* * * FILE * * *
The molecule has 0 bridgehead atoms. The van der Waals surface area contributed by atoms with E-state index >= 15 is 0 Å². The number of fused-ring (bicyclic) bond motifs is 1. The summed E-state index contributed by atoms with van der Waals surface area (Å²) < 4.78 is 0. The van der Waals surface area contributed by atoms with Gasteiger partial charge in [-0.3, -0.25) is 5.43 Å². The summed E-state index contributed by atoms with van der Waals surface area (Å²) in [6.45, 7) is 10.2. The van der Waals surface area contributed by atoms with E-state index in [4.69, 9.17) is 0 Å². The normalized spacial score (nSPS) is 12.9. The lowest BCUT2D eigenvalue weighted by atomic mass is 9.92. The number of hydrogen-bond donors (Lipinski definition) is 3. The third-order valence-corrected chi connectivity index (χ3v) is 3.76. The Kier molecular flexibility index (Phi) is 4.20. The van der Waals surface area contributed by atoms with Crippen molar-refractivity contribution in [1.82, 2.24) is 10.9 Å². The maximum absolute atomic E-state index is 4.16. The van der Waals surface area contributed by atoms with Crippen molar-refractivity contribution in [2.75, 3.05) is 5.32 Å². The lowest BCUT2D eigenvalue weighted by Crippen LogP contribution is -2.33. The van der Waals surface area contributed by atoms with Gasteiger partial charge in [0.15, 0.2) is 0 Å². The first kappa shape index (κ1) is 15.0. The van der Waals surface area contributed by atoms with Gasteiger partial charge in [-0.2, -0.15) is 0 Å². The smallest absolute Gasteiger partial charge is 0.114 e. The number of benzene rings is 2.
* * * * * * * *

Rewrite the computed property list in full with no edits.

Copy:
The molecule has 0 bridgehead atoms. The van der Waals surface area contributed by atoms with E-state index >= 15 is 0 Å². The number of fused-ring (bicyclic) bond motifs is 1. The summed E-state index contributed by atoms with van der Waals surface area (Å²) < 4.78 is 0. The van der Waals surface area contributed by atoms with Gasteiger partial charge in [-0.3, -0.25) is 5.43 Å². The summed E-state index contributed by atoms with van der Waals surface area (Å²) in [6.45, 7) is 10.2. The van der Waals surface area contributed by atoms with E-state index in [4.69, 9.17) is 0 Å². The normalized spacial score (nSPS) is 12.9. The lowest BCUT2D eigenvalue weighted by atomic mass is 9.92. The number of hydrogen-bond donors (Lipinski definition) is 3. The third-order valence-corrected chi connectivity index (χ3v) is 3.76. The Kier molecular flexibility index (Phi) is 4.20. The van der Waals surface area contributed by atoms with Crippen molar-refractivity contribution in [1.82, 2.24) is 10.9 Å². The maximum absolute atomic E-state index is 4.16. The van der Waals surface area contributed by atoms with Crippen molar-refractivity contribution in [2.75, 3.05) is 5.32 Å². The lowest BCUT2D eigenvalue weighted by Crippen LogP contribution is -2.33. The van der Waals surface area contributed by atoms with Gasteiger partial charge in [0.15, 0.2) is 0 Å². The first kappa shape index (κ1) is 15.0. The van der Waals surface area contributed by atoms with Gasteiger partial charge in [-0.2, -0.15) is 0 Å². The smallest absolute Gasteiger partial charge is 0.114 e. The number of benzene rings is 2.